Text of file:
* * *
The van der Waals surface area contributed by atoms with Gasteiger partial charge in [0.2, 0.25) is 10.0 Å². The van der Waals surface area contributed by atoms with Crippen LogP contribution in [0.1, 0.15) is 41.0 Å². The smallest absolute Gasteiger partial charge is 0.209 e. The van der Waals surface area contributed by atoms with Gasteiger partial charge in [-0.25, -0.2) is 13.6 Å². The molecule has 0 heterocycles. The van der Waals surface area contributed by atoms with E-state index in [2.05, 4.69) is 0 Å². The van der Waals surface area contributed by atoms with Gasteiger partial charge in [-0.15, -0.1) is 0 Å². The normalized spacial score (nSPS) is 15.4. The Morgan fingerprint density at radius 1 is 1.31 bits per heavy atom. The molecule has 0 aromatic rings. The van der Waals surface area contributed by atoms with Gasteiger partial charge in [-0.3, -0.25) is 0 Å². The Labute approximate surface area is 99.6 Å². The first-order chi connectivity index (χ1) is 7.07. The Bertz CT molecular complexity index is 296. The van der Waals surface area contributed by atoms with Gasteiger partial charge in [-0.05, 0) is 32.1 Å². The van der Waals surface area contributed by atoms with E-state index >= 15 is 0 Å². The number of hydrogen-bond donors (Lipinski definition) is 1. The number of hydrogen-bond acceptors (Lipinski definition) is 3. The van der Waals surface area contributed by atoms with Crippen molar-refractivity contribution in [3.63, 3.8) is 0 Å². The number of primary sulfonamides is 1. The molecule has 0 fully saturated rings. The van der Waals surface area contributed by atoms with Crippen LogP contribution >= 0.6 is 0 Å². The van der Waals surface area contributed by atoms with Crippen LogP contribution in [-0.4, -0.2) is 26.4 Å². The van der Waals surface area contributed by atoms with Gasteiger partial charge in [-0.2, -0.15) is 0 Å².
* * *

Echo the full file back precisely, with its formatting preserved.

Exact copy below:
The van der Waals surface area contributed by atoms with Gasteiger partial charge in [0.2, 0.25) is 10.0 Å². The van der Waals surface area contributed by atoms with Crippen LogP contribution in [0.1, 0.15) is 41.0 Å². The smallest absolute Gasteiger partial charge is 0.209 e. The van der Waals surface area contributed by atoms with Gasteiger partial charge in [-0.25, -0.2) is 13.6 Å². The molecule has 0 heterocycles. The van der Waals surface area contributed by atoms with E-state index in [2.05, 4.69) is 0 Å². The van der Waals surface area contributed by atoms with Gasteiger partial charge in [-0.15, -0.1) is 0 Å². The normalized spacial score (nSPS) is 15.4. The Morgan fingerprint density at radius 1 is 1.31 bits per heavy atom. The molecule has 0 aromatic rings. The van der Waals surface area contributed by atoms with Gasteiger partial charge in [-0.3, -0.25) is 0 Å². The Labute approximate surface area is 99.6 Å². The first-order chi connectivity index (χ1) is 7.07. The Bertz CT molecular complexity index is 296. The van der Waals surface area contributed by atoms with Gasteiger partial charge in [-0.05, 0) is 32.1 Å². The van der Waals surface area contributed by atoms with E-state index >= 15 is 0 Å². The number of hydrogen-bond donors (Lipinski definition) is 1. The number of hydrogen-bond acceptors (Lipinski definition) is 3. The van der Waals surface area contributed by atoms with Crippen molar-refractivity contribution in [3.63, 3.8) is 0 Å². The number of primary sulfonamides is 1. The molecule has 0 fully saturated rings. The van der Waals surface area contributed by atoms with Crippen LogP contribution >= 0.6 is 0 Å². The van der Waals surface area contributed by atoms with Crippen LogP contribution in [-0.4, -0.2) is 26.4 Å². The van der Waals surface area contributed by atoms with Gasteiger partial charge in [-0.2, -0.15) is 0 Å².